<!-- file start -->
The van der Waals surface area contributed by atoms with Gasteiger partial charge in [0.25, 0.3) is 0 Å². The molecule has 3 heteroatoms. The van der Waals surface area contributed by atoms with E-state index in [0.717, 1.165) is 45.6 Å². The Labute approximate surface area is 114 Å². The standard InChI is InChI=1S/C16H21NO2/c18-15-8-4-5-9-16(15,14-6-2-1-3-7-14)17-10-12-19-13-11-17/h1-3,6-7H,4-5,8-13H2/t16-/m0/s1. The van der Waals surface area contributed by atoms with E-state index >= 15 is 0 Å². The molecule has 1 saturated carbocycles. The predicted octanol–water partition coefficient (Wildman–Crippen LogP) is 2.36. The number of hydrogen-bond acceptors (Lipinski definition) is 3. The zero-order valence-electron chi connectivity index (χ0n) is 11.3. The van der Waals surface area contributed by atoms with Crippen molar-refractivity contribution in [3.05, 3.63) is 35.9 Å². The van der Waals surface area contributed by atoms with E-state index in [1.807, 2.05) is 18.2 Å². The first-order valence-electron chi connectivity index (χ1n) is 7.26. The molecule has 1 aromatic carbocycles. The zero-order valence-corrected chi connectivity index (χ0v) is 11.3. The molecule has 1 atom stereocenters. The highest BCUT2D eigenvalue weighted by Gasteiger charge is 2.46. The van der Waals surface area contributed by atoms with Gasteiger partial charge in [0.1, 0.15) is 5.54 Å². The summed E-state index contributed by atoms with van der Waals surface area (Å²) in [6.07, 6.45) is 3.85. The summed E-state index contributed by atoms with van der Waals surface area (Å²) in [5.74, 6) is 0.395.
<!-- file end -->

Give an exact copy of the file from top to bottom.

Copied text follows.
The van der Waals surface area contributed by atoms with Gasteiger partial charge in [0.25, 0.3) is 0 Å². The molecule has 3 heteroatoms. The van der Waals surface area contributed by atoms with E-state index in [0.717, 1.165) is 45.6 Å². The Labute approximate surface area is 114 Å². The standard InChI is InChI=1S/C16H21NO2/c18-15-8-4-5-9-16(15,14-6-2-1-3-7-14)17-10-12-19-13-11-17/h1-3,6-7H,4-5,8-13H2/t16-/m0/s1. The van der Waals surface area contributed by atoms with E-state index >= 15 is 0 Å². The molecule has 1 saturated carbocycles. The predicted octanol–water partition coefficient (Wildman–Crippen LogP) is 2.36. The number of hydrogen-bond acceptors (Lipinski definition) is 3. The zero-order valence-electron chi connectivity index (χ0n) is 11.3. The van der Waals surface area contributed by atoms with Crippen molar-refractivity contribution in [3.05, 3.63) is 35.9 Å². The van der Waals surface area contributed by atoms with E-state index in [1.807, 2.05) is 18.2 Å². The first-order valence-electron chi connectivity index (χ1n) is 7.26. The molecule has 1 aromatic carbocycles. The zero-order valence-corrected chi connectivity index (χ0v) is 11.3. The molecule has 1 atom stereocenters. The highest BCUT2D eigenvalue weighted by Gasteiger charge is 2.46. The van der Waals surface area contributed by atoms with Gasteiger partial charge in [0.1, 0.15) is 5.54 Å². The summed E-state index contributed by atoms with van der Waals surface area (Å²) in [6.07, 6.45) is 3.85. The summed E-state index contributed by atoms with van der Waals surface area (Å²) in [5.74, 6) is 0.395.